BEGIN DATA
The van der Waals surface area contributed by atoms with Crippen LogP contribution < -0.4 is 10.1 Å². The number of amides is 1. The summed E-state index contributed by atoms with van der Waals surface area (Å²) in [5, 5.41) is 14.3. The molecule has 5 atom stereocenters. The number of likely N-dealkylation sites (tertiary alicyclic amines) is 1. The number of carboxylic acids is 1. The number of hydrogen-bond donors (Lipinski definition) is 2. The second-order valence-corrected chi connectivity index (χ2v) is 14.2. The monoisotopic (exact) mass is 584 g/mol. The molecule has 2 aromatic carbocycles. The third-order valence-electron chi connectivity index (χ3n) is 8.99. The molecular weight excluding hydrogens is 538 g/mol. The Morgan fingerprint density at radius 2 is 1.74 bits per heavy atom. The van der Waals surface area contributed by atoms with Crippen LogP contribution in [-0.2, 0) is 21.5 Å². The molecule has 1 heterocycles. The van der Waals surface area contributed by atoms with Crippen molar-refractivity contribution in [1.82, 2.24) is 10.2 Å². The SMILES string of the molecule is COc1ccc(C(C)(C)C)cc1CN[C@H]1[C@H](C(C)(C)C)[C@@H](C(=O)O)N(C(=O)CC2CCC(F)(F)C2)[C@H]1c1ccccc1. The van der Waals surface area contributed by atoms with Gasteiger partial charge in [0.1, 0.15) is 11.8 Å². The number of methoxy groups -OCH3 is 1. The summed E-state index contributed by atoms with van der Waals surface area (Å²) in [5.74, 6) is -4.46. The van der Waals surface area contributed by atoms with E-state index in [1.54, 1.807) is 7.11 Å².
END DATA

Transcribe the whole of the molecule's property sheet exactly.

The van der Waals surface area contributed by atoms with Crippen LogP contribution < -0.4 is 10.1 Å². The number of amides is 1. The summed E-state index contributed by atoms with van der Waals surface area (Å²) in [5, 5.41) is 14.3. The molecule has 5 atom stereocenters. The number of likely N-dealkylation sites (tertiary alicyclic amines) is 1. The number of carboxylic acids is 1. The number of hydrogen-bond donors (Lipinski definition) is 2. The second-order valence-corrected chi connectivity index (χ2v) is 14.2. The monoisotopic (exact) mass is 584 g/mol. The molecule has 2 aromatic carbocycles. The third-order valence-electron chi connectivity index (χ3n) is 8.99. The molecular weight excluding hydrogens is 538 g/mol. The Morgan fingerprint density at radius 2 is 1.74 bits per heavy atom. The van der Waals surface area contributed by atoms with Crippen LogP contribution in [-0.2, 0) is 21.5 Å². The molecule has 1 heterocycles. The van der Waals surface area contributed by atoms with Crippen molar-refractivity contribution in [1.82, 2.24) is 10.2 Å². The SMILES string of the molecule is COc1ccc(C(C)(C)C)cc1CN[C@H]1[C@H](C(C)(C)C)[C@@H](C(=O)O)N(C(=O)CC2CCC(F)(F)C2)[C@H]1c1ccccc1. The van der Waals surface area contributed by atoms with Gasteiger partial charge in [0.1, 0.15) is 11.8 Å². The number of methoxy groups -OCH3 is 1. The summed E-state index contributed by atoms with van der Waals surface area (Å²) in [5.74, 6) is -4.46. The van der Waals surface area contributed by atoms with E-state index in [1.54, 1.807) is 7.11 Å².